February an ideal month to focus on keeping the heart healthy

Filed under DAYTONA BEACH

BY ASHLEY THOMAS
DAYTONA TIMES

Valentine’s Day is a reminder of love, but it is the entire month of February that is dedicated to the heart. Marking Heart Health Awareness, February has been chosen as the month to really push cardiovascular health.

At Florida Hospital Flagler in Palm Coast, approximately 100 women - and a few men - joined the thousands of people across the nation in support of the American Heart Association’s Go Red for Women Day on Feb. 7.(LINDSAY REW/FLORIDA MEMORIAL HOSPITAL)

At Florida Hospital Flagler in Palm Coast, approximately 100 women – and a few men – joined the thousands of people across the nation in support of the American Heart Association’s Go Red for Women Day on Feb. 7.
(LINDSAY REW/FLORIDA MEMORIAL HOSPITAL)

“Every year, Americans suffer more than 1.5 million heart attacks and strokes,” explained Stefany Strong, public information officer for the Florida Department of Health in Volusia County. “It is important for our residents to maintain a healthy lifestyle, eat nutritious meals, and participate in regular physical activity to keep their hearts healthy.”

For nearly 100 years, cardiovascular disease has caused more deaths in the U.S. than any other cause. The good news is that within the past 40 years, there has been a striking reduction in coronary heart disease deaths in men. The bad news is that reductions in women have lagged behind, says Volusia/Flagler Florida Hospital spokesperson Lindsay Rew.

Since 1984, more women than men have died each year from heart disease. Among women, heart disease is the leading cause of death in the U.S., more deadly than all forms of cancer combined.

While one in 31 American women dies from breast cancer each year, one in three dies of heart disease. The fact is heart disease kills approximately one woman every minute.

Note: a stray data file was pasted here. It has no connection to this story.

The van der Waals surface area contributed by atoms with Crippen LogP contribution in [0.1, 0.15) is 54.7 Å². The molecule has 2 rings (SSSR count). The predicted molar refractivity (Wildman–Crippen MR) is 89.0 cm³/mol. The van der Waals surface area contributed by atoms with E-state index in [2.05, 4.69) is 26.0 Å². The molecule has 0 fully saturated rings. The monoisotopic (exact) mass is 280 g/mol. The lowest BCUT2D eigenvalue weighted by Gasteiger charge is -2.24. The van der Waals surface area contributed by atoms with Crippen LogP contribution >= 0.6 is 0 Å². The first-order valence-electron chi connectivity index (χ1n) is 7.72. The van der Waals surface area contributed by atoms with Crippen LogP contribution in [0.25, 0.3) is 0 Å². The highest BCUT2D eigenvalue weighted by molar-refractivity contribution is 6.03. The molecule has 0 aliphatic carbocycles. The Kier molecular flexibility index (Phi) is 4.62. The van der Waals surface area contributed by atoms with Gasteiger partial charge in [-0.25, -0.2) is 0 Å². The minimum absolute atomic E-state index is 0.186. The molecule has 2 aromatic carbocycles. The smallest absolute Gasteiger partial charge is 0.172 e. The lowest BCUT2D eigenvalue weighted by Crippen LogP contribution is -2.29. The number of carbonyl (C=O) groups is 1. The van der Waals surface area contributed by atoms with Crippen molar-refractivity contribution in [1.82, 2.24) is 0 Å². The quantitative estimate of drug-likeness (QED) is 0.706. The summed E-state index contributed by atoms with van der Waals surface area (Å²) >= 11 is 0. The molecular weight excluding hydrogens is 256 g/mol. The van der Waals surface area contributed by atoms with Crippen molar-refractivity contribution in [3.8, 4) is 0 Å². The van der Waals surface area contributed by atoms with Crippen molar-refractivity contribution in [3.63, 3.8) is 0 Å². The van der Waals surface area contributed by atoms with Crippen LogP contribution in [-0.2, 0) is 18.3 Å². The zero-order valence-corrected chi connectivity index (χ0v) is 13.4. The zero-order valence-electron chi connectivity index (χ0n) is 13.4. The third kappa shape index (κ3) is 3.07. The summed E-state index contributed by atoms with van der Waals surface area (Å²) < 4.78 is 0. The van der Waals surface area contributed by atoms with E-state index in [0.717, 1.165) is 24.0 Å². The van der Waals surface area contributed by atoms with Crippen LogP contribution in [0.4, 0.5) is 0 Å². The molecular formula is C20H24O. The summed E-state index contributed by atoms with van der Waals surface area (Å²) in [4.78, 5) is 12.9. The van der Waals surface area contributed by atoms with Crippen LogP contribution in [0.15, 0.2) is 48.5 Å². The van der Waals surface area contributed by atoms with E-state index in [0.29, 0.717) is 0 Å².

Cardiovascular health and the Black woman
The American Heart Association says the prevalence of high blood pressure in African-Americans is the highest in the world.

Also known as hypertension, high blood pressure increases your risk of heart disease and stroke, and it can cause permanent damage to the heart before you even notice any symptoms, that’s why it is often referred to as the “silent killer.”

Heart disease is more prevalent among Black women than White women, and also develops earlier in life.

More than 80 percent of midlife African-American women are overweight or obese, 52 percent have high blood pressure, and 14 percent have been diagnosed with diabetes. All of which contribute to an overwhelming cause of heart disease.

Almost two-thirds (64 percent) of women who die suddenly of coronary heart disease have no previous symptoms. Even with no symptoms, women may still be at risk for heart disease.

To help address this problem, the CDC has created what it calls the Million Hearts Initiative, a national initiative that aims to prevent one million heart attacks and strokes by 2017. The center is pushing these heart-healthy tips that correspond with the “ABCs”:

A: Take aspirin as directed by your health care provider.
B: Control your blood pressure.
C: Manage your cholesterol.
S: Don’t smoke.

For more information on heart health, consult your doctor or visit the American Heart Association online at www.heart.org.

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